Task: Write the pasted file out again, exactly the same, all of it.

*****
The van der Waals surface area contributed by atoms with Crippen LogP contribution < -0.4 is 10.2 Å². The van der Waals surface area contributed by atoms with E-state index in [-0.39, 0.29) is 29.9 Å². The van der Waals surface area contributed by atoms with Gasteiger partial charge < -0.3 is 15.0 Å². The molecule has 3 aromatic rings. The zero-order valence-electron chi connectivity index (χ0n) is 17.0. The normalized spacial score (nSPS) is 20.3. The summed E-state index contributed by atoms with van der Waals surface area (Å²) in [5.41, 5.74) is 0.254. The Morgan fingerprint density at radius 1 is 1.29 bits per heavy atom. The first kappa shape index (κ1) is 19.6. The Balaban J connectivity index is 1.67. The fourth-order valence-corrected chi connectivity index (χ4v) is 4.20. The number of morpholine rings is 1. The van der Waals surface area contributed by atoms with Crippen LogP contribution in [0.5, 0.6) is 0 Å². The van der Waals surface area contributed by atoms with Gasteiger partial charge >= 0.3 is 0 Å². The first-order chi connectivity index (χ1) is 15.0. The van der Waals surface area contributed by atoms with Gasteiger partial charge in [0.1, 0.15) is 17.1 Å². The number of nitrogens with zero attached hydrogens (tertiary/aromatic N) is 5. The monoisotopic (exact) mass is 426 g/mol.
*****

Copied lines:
The van der Waals surface area contributed by atoms with Crippen LogP contribution < -0.4 is 10.2 Å². The van der Waals surface area contributed by atoms with E-state index in [-0.39, 0.29) is 29.9 Å². The van der Waals surface area contributed by atoms with Gasteiger partial charge < -0.3 is 15.0 Å². The molecule has 3 aromatic rings. The zero-order valence-electron chi connectivity index (χ0n) is 17.0. The normalized spacial score (nSPS) is 20.3. The summed E-state index contributed by atoms with van der Waals surface area (Å²) in [5.41, 5.74) is 0.254. The Morgan fingerprint density at radius 1 is 1.29 bits per heavy atom. The first kappa shape index (κ1) is 19.6. The Balaban J connectivity index is 1.67. The fourth-order valence-corrected chi connectivity index (χ4v) is 4.20. The number of morpholine rings is 1. The van der Waals surface area contributed by atoms with Crippen LogP contribution in [0.5, 0.6) is 0 Å². The van der Waals surface area contributed by atoms with Gasteiger partial charge >= 0.3 is 0 Å². The first-order chi connectivity index (χ1) is 15.0. The van der Waals surface area contributed by atoms with Gasteiger partial charge in [0.1, 0.15) is 17.1 Å². The number of nitrogens with zero attached hydrogens (tertiary/aromatic N) is 5. The monoisotopic (exact) mass is 426 g/mol.